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10 Ways Your Social Strategy Should Change in a Post-COVID World

Twice a year since 2008, The CMO Survey has asked CMOs across the country about their marketing strategies and what trends they’re noticing. In June 2020, in the midst of the COVID-19 pandemic, a special edition of the survey was sent out, focusing on the impact of the pandemic on marketing spending, performance, jobs, and expectations for the upcoming year.

In some respects, the past year has been a boon for marketers. Social media spending went up 74 percent between February and June of 2020, driven in part by savings on traditional channels like OOH and radio.

The survey also found that ROI on social media marketing was at a historic high. Though the impact of social media on overall company performance had remained relatively flat since 2016, the first half of 2020 saw a dramatic increase of 24 percent.

Looking forward to 2021, how should you continue to ride the sudden uptick in the effectiveness of social media and leverage the new optimism of a post-COVID world? Harvard Business Review has some suggestions.

1. Run Experiments

The CMO Survey found that improvisation was high during the pandemic, but it was accompanied by a decrease in formal experimentation. Marketers are trying new strategies to follow trends, but they’re not conducting the experiments in a structured way or collecting enough data to draw useful conclusions. Social media platforms offer incredibly detailed data and analytics capabilities — use those tools to improve your strategy.

Social media platforms offer incredibly detailed data and analytics capabilities — use those tools to improve your strategy.

2. Play With New Channels

Social channels are constantly evolving and adding new features, some of which might be incredibly useful to your marketing plan. Instagram Reels joins Snapchat’s approach of low-production-value, fleeting video content. Facebook now offers gift cards. TikTok introduced business accounts. CMOs need to keep pace with the newest channels and how they might fit into their channel plans.

3. Integrate Social Media

We’ve talked before about the importance of an integrated marketing plan. Consistency in your messaging and branding will help your brand stand above the crowd — and net you some significant cost savings, too. According to the survey, however, CMOs rate their social media integration a 4.2 out of 7. If social media continues to become a larger factor in the marketing world, integration will be crucial.

4. Invest in Top Talent

Many companies delegate their social media content to someone who’s already playing another role, but that kind of multitasking is on the way out. As the value of social media increases, so does the value of the person planning and executing it.

5. Stay Flexible

The social media world changes quickly. In response, CMOs rated “ability to pivot as new priorities emerge” as their most valued skill when evaluating marketing talent. From the talent you hire to the tools you use and the strategies you employ, you’ll need to stay on your toes when planning your social media campaigns. Companies that make a habit of planning their posts months in advance were caught out by the COVID-19 pandemic — don’t let the same thing happen to you.

6. Work with Influencers

Influencers can offer a significant boost to your social media marketing efforts, adding authenticity and reach to your brand image. As online traffic and social media influence increase, brands will need to focus more energy on finding the right influencers to connect with their audiences.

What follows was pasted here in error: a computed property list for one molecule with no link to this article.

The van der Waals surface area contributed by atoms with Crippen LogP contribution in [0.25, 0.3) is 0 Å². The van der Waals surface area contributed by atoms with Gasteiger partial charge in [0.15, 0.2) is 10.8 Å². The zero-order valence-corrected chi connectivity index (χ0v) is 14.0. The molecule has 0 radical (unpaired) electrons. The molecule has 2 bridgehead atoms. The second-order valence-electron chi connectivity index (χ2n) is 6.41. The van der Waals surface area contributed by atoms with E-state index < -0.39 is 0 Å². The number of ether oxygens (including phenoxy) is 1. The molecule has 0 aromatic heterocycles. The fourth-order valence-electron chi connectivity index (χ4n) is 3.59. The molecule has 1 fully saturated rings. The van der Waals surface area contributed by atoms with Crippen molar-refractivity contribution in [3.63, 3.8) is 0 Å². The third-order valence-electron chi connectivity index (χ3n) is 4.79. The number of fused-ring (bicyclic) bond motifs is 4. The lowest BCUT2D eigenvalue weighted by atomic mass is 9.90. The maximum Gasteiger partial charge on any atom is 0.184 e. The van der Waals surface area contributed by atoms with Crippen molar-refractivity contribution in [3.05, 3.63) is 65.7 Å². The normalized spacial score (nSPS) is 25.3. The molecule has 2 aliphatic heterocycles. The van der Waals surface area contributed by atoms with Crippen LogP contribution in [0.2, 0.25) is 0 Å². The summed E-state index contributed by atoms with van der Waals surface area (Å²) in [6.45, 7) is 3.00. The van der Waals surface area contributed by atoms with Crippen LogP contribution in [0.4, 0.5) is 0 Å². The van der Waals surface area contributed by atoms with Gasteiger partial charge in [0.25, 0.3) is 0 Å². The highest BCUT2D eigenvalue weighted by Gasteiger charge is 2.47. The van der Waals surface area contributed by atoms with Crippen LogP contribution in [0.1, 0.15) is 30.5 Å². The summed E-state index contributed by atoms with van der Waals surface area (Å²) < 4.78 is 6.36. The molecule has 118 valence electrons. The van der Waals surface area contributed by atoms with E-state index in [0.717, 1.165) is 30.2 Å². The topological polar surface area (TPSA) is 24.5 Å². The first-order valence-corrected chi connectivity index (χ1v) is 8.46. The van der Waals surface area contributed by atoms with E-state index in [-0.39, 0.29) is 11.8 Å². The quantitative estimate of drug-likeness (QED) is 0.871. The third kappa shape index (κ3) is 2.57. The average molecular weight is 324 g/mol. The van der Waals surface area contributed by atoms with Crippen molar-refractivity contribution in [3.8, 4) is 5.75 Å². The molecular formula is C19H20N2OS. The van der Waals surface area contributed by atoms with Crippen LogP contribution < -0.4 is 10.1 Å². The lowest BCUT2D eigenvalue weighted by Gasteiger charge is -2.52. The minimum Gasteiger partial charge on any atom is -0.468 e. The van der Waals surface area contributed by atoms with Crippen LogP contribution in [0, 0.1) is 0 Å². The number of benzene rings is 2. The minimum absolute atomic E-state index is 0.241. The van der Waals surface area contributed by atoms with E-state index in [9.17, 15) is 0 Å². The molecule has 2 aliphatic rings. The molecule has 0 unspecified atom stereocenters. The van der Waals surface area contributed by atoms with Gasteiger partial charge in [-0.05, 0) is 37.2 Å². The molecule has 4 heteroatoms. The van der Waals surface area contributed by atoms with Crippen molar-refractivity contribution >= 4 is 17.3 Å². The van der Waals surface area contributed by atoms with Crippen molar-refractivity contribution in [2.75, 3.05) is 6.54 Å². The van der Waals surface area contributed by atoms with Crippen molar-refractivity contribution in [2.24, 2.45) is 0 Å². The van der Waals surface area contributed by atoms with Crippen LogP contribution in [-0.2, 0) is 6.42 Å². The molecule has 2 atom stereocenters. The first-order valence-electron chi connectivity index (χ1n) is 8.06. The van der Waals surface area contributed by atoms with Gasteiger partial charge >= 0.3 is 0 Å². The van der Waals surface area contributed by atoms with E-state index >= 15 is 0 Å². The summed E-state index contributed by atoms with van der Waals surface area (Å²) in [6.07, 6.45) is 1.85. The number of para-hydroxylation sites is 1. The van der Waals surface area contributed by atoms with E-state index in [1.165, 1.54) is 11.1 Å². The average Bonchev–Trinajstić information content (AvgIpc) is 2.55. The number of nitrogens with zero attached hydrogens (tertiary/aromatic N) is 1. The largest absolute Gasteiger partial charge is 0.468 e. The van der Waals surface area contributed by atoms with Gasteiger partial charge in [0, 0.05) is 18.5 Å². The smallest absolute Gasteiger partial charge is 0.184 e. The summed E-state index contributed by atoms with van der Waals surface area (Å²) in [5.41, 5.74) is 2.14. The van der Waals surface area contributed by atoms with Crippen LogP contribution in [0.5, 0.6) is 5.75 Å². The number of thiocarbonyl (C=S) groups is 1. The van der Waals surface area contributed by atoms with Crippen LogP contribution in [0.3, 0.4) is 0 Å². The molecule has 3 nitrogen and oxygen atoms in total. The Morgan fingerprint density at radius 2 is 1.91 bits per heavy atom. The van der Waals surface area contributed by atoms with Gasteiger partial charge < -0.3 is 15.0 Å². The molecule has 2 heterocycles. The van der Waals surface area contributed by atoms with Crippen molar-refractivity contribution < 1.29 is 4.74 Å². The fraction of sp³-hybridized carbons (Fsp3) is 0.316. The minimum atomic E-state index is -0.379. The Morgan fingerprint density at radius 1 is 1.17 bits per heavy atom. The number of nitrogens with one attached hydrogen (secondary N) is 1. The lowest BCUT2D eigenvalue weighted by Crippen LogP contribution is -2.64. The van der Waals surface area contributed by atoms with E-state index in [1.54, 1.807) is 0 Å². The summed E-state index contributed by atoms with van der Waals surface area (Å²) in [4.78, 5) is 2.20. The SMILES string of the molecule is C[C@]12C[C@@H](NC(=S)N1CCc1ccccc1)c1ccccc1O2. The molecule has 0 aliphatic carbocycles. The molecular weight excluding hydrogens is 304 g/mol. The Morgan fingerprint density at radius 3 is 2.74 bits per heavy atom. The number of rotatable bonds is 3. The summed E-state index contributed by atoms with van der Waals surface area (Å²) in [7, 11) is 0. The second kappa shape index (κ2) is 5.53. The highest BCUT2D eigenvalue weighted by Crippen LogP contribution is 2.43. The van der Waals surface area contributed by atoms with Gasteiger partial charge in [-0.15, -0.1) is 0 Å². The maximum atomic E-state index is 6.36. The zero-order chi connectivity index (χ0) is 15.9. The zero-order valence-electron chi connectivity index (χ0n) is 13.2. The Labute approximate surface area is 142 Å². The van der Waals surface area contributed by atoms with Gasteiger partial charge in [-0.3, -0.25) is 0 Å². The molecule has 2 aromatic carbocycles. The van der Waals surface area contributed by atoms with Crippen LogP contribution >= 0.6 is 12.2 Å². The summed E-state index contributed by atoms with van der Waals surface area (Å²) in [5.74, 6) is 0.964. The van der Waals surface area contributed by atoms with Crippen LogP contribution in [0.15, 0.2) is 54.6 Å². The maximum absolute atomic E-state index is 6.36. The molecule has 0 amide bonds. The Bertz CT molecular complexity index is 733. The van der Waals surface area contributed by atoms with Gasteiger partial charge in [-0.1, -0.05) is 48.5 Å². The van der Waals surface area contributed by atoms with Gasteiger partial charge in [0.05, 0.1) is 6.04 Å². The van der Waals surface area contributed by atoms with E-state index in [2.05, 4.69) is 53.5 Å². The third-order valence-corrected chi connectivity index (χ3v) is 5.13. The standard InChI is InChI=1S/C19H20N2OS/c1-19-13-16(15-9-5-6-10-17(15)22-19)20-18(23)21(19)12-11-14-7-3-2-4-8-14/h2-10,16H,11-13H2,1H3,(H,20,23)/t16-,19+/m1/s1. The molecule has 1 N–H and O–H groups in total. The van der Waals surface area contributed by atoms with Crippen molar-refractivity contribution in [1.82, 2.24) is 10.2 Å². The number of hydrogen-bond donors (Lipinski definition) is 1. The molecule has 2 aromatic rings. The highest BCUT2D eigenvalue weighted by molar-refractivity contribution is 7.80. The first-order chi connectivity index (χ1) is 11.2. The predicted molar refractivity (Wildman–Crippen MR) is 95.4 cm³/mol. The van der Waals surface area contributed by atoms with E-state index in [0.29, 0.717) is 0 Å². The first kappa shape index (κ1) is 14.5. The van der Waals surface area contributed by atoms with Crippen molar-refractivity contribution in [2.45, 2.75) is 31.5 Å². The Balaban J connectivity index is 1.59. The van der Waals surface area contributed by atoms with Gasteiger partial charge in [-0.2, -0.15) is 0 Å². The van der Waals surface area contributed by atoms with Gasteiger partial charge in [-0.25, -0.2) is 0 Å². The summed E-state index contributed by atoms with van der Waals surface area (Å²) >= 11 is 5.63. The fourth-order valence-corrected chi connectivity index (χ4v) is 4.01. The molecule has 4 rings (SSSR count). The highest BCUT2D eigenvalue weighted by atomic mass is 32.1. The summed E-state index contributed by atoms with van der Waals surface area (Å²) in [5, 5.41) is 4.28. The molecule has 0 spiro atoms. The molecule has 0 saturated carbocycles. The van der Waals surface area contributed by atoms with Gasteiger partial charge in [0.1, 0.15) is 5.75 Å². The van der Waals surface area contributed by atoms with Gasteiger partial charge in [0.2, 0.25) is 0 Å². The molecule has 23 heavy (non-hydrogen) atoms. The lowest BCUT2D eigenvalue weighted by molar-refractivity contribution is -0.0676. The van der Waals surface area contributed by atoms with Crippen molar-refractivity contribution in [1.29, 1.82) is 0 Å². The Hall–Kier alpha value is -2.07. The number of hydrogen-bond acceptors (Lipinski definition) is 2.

7. Choose the Right Platforms

Unless you have an enormous marketing budget, there are simply too many social media platforms to maintain a productive presence on all of them. This year, take the time to look closely at engagement and conversion on all of your platforms. Don’t be afraid to cut the ones that aren’t helping you reach your audience.

8. Reduce Friction Between Social and Conversions

When someone clicks on one of your social posts, where does the link take them? The difference between a smooth transition to the next stage of the purchase funnel and a rough one can be the difference between gaining and losing a customer. Make sure every department in your company — marketing, sales, social, web dev, etc. — is on the same page to create a frictionless purchase process.

9. Adapt Your Content to the Times

In 2020, we saw a mad scramble by brands attempting to avoid the appearance of insensitivity to the COVID pandemic. Commercials featuring large indoor parties were re-shot or scrapped altogether, while stock photos of masked office workers sprang up overnight. While you don’t want to seem out of touch by ignoring the pandemic, your customers are also tired of hearing about it.

Instead of focusing on the virus, play off of the newfound optimism that has accompanied widespread vaccine rollouts. People know that a return to normalcy is getting closer, and they’re looking forward to all the things they’ve been missing.

10. Find the Right Agency Partner

There was a time when you could delegate your social media activity to one or two team members in your office, but that time is long passed. The social media landscape is complex, nuanced, and rapidly changing, and unless you have the resources of Nike or Apple, an in-house social media department isn’t likely to be the most cost-effective option.

If you’re in need of guidance on how to improve your social strategy, speak with us at Madison Taylor Marketing. We have the experience and focus to follow trends in your industry and in the social media landscape, crafting strategies and content optimized for maximum engagement with your customers.

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